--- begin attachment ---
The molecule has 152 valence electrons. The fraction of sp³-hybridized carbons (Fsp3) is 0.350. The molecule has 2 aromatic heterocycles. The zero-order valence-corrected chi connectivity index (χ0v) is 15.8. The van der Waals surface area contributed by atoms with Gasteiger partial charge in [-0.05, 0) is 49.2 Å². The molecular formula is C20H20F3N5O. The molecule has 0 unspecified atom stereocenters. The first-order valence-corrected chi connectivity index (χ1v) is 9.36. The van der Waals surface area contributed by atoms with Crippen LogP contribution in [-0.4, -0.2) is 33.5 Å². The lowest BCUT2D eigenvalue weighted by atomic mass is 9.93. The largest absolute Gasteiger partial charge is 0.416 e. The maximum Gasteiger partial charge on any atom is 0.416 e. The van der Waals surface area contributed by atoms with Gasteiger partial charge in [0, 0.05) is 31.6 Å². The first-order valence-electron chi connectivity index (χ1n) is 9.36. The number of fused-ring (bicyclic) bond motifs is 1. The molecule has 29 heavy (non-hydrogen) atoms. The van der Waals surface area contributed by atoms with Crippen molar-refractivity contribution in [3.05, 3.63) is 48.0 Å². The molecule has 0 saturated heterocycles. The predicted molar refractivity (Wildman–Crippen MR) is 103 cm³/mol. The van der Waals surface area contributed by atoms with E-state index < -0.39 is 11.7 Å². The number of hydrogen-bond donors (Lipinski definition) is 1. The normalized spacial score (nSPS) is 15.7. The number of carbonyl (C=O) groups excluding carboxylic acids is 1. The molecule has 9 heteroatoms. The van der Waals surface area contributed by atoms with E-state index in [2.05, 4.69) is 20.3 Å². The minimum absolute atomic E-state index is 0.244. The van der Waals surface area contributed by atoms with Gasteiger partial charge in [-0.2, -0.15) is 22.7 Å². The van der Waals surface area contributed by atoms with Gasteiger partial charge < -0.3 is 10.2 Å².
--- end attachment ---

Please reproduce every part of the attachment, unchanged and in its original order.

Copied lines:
The molecule has 152 valence electrons. The fraction of sp³-hybridized carbons (Fsp3) is 0.350. The molecule has 2 aromatic heterocycles. The zero-order valence-corrected chi connectivity index (χ0v) is 15.8. The van der Waals surface area contributed by atoms with Gasteiger partial charge in [-0.05, 0) is 49.2 Å². The molecular formula is C20H20F3N5O. The molecule has 0 unspecified atom stereocenters. The first-order valence-corrected chi connectivity index (χ1v) is 9.36. The van der Waals surface area contributed by atoms with Crippen LogP contribution in [-0.4, -0.2) is 33.5 Å². The lowest BCUT2D eigenvalue weighted by atomic mass is 9.93. The largest absolute Gasteiger partial charge is 0.416 e. The maximum Gasteiger partial charge on any atom is 0.416 e. The van der Waals surface area contributed by atoms with Gasteiger partial charge in [0, 0.05) is 31.6 Å². The first-order valence-electron chi connectivity index (χ1n) is 9.36. The number of fused-ring (bicyclic) bond motifs is 1. The molecule has 29 heavy (non-hydrogen) atoms. The van der Waals surface area contributed by atoms with Crippen molar-refractivity contribution in [3.05, 3.63) is 48.0 Å². The molecule has 0 saturated heterocycles. The predicted molar refractivity (Wildman–Crippen MR) is 103 cm³/mol. The van der Waals surface area contributed by atoms with E-state index < -0.39 is 11.7 Å². The number of hydrogen-bond donors (Lipinski definition) is 1. The normalized spacial score (nSPS) is 15.7. The number of carbonyl (C=O) groups excluding carboxylic acids is 1. The molecule has 9 heteroatoms. The van der Waals surface area contributed by atoms with E-state index in [2.05, 4.69) is 20.3 Å². The minimum absolute atomic E-state index is 0.244. The van der Waals surface area contributed by atoms with Gasteiger partial charge in [-0.2, -0.15) is 22.7 Å². The van der Waals surface area contributed by atoms with Gasteiger partial charge < -0.3 is 10.2 Å².